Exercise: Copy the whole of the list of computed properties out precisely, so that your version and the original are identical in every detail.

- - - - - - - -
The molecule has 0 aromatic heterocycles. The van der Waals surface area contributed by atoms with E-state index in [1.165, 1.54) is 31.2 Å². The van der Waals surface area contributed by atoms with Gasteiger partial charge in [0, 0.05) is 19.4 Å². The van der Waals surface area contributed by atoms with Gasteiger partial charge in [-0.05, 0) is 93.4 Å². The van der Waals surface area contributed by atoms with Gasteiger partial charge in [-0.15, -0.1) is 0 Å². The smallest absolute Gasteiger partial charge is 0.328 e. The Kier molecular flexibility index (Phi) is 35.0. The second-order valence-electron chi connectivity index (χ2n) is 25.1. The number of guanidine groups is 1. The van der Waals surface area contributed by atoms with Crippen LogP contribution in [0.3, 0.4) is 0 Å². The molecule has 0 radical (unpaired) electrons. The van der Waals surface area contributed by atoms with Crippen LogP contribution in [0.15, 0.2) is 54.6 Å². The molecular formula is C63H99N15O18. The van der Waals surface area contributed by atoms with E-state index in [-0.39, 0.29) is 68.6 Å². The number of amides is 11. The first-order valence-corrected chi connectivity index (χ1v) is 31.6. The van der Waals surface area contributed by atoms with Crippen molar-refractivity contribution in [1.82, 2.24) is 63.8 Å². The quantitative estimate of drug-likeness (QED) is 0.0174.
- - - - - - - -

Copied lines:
The molecule has 0 aromatic heterocycles. The van der Waals surface area contributed by atoms with E-state index in [1.165, 1.54) is 31.2 Å². The van der Waals surface area contributed by atoms with Gasteiger partial charge in [0, 0.05) is 19.4 Å². The van der Waals surface area contributed by atoms with Gasteiger partial charge in [-0.05, 0) is 93.4 Å². The van der Waals surface area contributed by atoms with Gasteiger partial charge in [-0.15, -0.1) is 0 Å². The smallest absolute Gasteiger partial charge is 0.328 e. The Kier molecular flexibility index (Phi) is 35.0. The second-order valence-electron chi connectivity index (χ2n) is 25.1. The number of guanidine groups is 1. The van der Waals surface area contributed by atoms with Crippen LogP contribution in [0.3, 0.4) is 0 Å². The molecule has 0 radical (unpaired) electrons. The van der Waals surface area contributed by atoms with Crippen LogP contribution in [0.15, 0.2) is 54.6 Å². The molecular formula is C63H99N15O18. The van der Waals surface area contributed by atoms with E-state index in [-0.39, 0.29) is 68.6 Å². The number of amides is 11. The first-order valence-corrected chi connectivity index (χ1v) is 31.6. The van der Waals surface area contributed by atoms with Crippen molar-refractivity contribution in [1.82, 2.24) is 63.8 Å². The quantitative estimate of drug-likeness (QED) is 0.0174.